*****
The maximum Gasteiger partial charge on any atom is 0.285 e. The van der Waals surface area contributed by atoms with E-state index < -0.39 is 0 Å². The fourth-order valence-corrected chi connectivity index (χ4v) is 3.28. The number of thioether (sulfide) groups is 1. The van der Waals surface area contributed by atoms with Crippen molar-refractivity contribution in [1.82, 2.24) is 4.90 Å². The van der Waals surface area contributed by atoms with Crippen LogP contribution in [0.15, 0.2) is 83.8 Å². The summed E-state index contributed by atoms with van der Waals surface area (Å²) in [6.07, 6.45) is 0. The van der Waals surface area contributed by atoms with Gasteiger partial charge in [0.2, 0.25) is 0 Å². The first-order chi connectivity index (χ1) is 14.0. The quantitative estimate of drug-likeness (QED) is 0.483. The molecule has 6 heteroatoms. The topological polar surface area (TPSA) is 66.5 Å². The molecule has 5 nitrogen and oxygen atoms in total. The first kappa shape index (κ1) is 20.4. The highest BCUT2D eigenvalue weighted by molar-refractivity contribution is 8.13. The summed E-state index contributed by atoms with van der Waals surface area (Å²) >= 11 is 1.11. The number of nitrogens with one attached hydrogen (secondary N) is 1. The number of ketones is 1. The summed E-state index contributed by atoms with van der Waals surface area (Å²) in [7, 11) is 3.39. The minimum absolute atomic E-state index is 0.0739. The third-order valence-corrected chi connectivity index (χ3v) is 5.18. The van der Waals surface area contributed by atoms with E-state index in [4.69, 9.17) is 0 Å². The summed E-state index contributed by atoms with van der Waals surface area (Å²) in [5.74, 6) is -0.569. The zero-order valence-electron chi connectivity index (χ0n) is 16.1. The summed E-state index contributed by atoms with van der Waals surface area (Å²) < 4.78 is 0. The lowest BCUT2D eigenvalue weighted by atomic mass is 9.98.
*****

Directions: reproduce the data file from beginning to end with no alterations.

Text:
The maximum Gasteiger partial charge on any atom is 0.285 e. The van der Waals surface area contributed by atoms with E-state index < -0.39 is 0 Å². The fourth-order valence-corrected chi connectivity index (χ4v) is 3.28. The number of thioether (sulfide) groups is 1. The van der Waals surface area contributed by atoms with Crippen molar-refractivity contribution in [1.82, 2.24) is 4.90 Å². The van der Waals surface area contributed by atoms with Crippen LogP contribution in [0.15, 0.2) is 83.8 Å². The summed E-state index contributed by atoms with van der Waals surface area (Å²) in [6.07, 6.45) is 0. The van der Waals surface area contributed by atoms with Gasteiger partial charge in [0.2, 0.25) is 0 Å². The first-order chi connectivity index (χ1) is 14.0. The quantitative estimate of drug-likeness (QED) is 0.483. The molecule has 6 heteroatoms. The topological polar surface area (TPSA) is 66.5 Å². The molecule has 5 nitrogen and oxygen atoms in total. The first kappa shape index (κ1) is 20.4. The highest BCUT2D eigenvalue weighted by molar-refractivity contribution is 8.13. The summed E-state index contributed by atoms with van der Waals surface area (Å²) >= 11 is 1.11. The number of nitrogens with one attached hydrogen (secondary N) is 1. The number of ketones is 1. The summed E-state index contributed by atoms with van der Waals surface area (Å²) in [7, 11) is 3.39. The minimum absolute atomic E-state index is 0.0739. The third-order valence-corrected chi connectivity index (χ3v) is 5.18. The van der Waals surface area contributed by atoms with E-state index in [4.69, 9.17) is 0 Å². The summed E-state index contributed by atoms with van der Waals surface area (Å²) in [5.74, 6) is -0.569. The zero-order valence-electron chi connectivity index (χ0n) is 16.1. The summed E-state index contributed by atoms with van der Waals surface area (Å²) < 4.78 is 0. The lowest BCUT2D eigenvalue weighted by atomic mass is 9.98.